In some parts of Asia, seasonal air pollution or heavy traffic pollution in crowded cities have also made it pretty normal for people to wear masks outside.
The mask as a social nudge
Some argue that ubiquitous mask wearing, as a very visual reminder of the dangers of the virus, could actually act as a "behavioural nudge" to you and others for overall better personal hygiene.
"Putting on a mask every day before you go out is like a ritual, like putting on a uniform, and in ritual behaviour you feel you have to live up to what the uniform stands for, which is more hygienic behaviour like not touching your face or avoiding crowded places and social distancing," said Donald Low, a behavioural economist and professor at the Hong Kong University of Science and Technology.
Then, there's the idea that every little bit counts in the war the world is waging against the virus.
"We can't say if face masks are ineffective, but we presume they have some effect because that's the protection we give to healthcare workers," said Benjamin Cowling, an epidemiologist with Hong Kong University.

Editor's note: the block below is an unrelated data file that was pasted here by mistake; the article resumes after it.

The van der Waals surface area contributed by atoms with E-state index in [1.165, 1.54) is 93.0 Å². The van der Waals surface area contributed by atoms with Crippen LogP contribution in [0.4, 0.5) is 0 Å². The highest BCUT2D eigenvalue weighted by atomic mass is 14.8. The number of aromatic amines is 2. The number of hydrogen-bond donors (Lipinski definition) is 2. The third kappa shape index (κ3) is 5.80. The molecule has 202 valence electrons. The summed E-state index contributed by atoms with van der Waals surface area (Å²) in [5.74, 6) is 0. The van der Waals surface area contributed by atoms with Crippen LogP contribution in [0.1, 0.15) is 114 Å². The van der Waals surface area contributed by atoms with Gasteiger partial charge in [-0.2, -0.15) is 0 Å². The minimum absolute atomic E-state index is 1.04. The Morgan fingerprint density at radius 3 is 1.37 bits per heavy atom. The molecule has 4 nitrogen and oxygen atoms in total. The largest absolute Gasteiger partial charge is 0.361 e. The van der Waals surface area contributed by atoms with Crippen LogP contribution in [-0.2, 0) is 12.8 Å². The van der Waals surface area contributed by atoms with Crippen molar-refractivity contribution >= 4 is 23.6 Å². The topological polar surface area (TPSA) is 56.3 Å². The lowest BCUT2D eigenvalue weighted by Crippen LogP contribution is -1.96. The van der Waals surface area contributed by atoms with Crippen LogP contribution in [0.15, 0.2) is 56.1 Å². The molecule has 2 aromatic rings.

"If face masks are used on a lot of people in crowded areas, I think it would have some effect on public transmission, and at the moment we're looking for every small measure we can to reduce transmission - it adds up."
But there are down sides of course. Some places such as Japan, Indonesia and Thailand have faced shortages, and South Korea has had to ration out surgical masks.
There is the fear that people may end up re-using disposable masks, which is unhygienic, or use inferior masks sold on the black market. Japan and Singapore have since given out reusable masks to its citizens.